A matching pair of mid-19th century cast iron, lighthouse-style leading lights, located approximately 240 metres apart on a northeast to southwest alignment at Sinclair Road, Aberdeen Harbour. They were first erected in 1842 to designs by harbour engineer James Abernethy and his cousin James Abernethy of Ferryhill Foundry and extended to a height of around 12 metres (40ft) in 1886/87.
The tapering, octagonal-plan towers are cast to imitate blocks of coursed ashlar masonry. They have a splayed base and a recesssed timber door with moulded panels and a circular window. Embossed plaques are located about halfway up the shafts (above the blocked earlier doorways). These read 'Erected by the Harbour Trustees 1842 - Thomas Blaikie Esq, Lord Provost. Alexander Hadden Esq, Master of Shore Works'. The lanterns are partially glazed and have octagonal roof caps with cast iron ball finial and wind-vane. The lanterns contain remotely operated electric lighting equipment. The southwest (inner) tower is set on a rubble masonry base inset with six steps.
The upper sections are constructed of vertically and horizontally jointed cast iron plates with bolted flanges, while the base sections are singularly cast in the round (Paxton and Shipway, 2007). The interiors have not been seen (2019). A sectional drawing of the towers shows a metal platform with a ladder access and a fitted cupboard at the base of the lanterns (Aberdeen Harbour Archives, 2013).
Statement of Special Interest
Summary of assessment
The pair of leading lights at Aberdeen Harbour meets the criteria of special architectural or historic interest for the following reasons:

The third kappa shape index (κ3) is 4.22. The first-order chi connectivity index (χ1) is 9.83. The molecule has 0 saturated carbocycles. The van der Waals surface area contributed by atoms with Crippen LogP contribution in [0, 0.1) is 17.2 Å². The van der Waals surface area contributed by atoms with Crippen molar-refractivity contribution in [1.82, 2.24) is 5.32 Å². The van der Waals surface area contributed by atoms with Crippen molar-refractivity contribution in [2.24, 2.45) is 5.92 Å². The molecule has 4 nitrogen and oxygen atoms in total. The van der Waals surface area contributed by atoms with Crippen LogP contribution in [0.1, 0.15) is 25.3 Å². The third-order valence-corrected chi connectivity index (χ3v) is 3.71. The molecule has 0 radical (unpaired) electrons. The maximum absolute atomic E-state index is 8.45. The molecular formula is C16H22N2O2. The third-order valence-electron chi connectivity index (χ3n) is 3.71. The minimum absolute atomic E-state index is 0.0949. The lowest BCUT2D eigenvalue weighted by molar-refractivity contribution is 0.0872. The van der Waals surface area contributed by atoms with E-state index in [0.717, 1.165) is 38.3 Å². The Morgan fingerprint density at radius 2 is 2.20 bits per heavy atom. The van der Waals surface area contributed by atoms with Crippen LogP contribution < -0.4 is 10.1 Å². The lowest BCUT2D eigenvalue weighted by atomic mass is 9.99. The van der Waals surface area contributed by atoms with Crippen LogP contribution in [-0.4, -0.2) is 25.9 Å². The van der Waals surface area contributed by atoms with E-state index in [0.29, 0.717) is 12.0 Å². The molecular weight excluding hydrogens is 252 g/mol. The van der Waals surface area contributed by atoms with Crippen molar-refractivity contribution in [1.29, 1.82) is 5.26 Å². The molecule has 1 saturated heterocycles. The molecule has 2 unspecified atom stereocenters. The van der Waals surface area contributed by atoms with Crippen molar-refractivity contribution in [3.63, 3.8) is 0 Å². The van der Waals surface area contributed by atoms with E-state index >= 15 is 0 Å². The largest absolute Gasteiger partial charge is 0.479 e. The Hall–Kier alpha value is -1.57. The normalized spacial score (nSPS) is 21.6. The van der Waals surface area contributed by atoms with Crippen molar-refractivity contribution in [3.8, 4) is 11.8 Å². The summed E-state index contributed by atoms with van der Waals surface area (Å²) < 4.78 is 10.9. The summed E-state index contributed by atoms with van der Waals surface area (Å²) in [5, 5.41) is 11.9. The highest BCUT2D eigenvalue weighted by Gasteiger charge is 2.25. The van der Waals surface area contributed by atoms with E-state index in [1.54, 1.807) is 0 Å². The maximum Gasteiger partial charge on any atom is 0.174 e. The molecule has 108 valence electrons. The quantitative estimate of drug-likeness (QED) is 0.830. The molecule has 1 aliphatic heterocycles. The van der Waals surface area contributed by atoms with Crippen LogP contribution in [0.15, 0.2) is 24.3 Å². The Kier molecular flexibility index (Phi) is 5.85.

- The high quality of their design and construction, unusually designed to resemble small lighthouses.
- Although not in their original locations, their position within a harbour setting.
- Their contribution to a group of historically significant structures at Aberdeen Harbour.
- Their association with Aberdeen Harbour as a nationally significant commercial port both historically and in the present day (2019).
- Their age and rarity within their building type nationally and internationally for their very early use of cast iron.
The leading lights at Aberdeen Harbour first became operational on 10 May 1842 (Liverpool Mail) and are first shown on an 1843 Admiralty Chart of Aberdeen. Sperm whale oil was used to fuel the lamps until the 1860s when alternative oils and paraffins became available.
In 1874 the southwest tower was moved around 6 metres to the north to improve the navigational alignment. The lights were converted from oil to gas around 1877. To improve visibility, cast iron sections were added to the base of the existing towers in 1886/87 by James Abernethy and Company, raising their height from around 7 metres (25ft) to around 12 metres (Aberdeen Press and Journal, 1887).